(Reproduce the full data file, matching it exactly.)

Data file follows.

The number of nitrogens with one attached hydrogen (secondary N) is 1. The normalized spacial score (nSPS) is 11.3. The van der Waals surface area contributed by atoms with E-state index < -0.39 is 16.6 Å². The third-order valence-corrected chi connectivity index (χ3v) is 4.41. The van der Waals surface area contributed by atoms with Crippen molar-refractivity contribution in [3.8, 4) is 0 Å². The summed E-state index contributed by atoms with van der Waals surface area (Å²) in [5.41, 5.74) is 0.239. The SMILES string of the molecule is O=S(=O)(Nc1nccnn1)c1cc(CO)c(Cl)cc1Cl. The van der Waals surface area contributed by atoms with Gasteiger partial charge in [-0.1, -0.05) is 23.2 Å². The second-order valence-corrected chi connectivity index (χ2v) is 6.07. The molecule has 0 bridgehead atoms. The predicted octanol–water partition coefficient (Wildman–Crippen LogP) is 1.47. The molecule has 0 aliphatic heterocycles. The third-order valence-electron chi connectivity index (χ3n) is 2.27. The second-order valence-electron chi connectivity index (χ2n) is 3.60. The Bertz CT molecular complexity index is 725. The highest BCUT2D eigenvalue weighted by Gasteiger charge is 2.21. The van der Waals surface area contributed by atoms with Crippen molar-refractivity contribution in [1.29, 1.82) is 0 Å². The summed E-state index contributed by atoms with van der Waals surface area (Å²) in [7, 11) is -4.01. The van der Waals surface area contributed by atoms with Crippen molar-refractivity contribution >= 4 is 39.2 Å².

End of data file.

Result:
The number of nitrogens with one attached hydrogen (secondary N) is 1. The normalized spacial score (nSPS) is 11.3. The van der Waals surface area contributed by atoms with E-state index < -0.39 is 16.6 Å². The third-order valence-corrected chi connectivity index (χ3v) is 4.41. The van der Waals surface area contributed by atoms with Crippen molar-refractivity contribution in [3.8, 4) is 0 Å². The summed E-state index contributed by atoms with van der Waals surface area (Å²) in [5.41, 5.74) is 0.239. The SMILES string of the molecule is O=S(=O)(Nc1nccnn1)c1cc(CO)c(Cl)cc1Cl. The van der Waals surface area contributed by atoms with Gasteiger partial charge in [-0.1, -0.05) is 23.2 Å². The second-order valence-corrected chi connectivity index (χ2v) is 6.07. The molecule has 0 bridgehead atoms. The predicted octanol–water partition coefficient (Wildman–Crippen LogP) is 1.47. The molecule has 0 aliphatic heterocycles. The third-order valence-electron chi connectivity index (χ3n) is 2.27. The second-order valence-electron chi connectivity index (χ2n) is 3.60. The Bertz CT molecular complexity index is 725. The highest BCUT2D eigenvalue weighted by Gasteiger charge is 2.21. The van der Waals surface area contributed by atoms with Crippen molar-refractivity contribution in [1.29, 1.82) is 0 Å². The summed E-state index contributed by atoms with van der Waals surface area (Å²) in [7, 11) is -4.01. The van der Waals surface area contributed by atoms with Crippen molar-refractivity contribution >= 4 is 39.2 Å².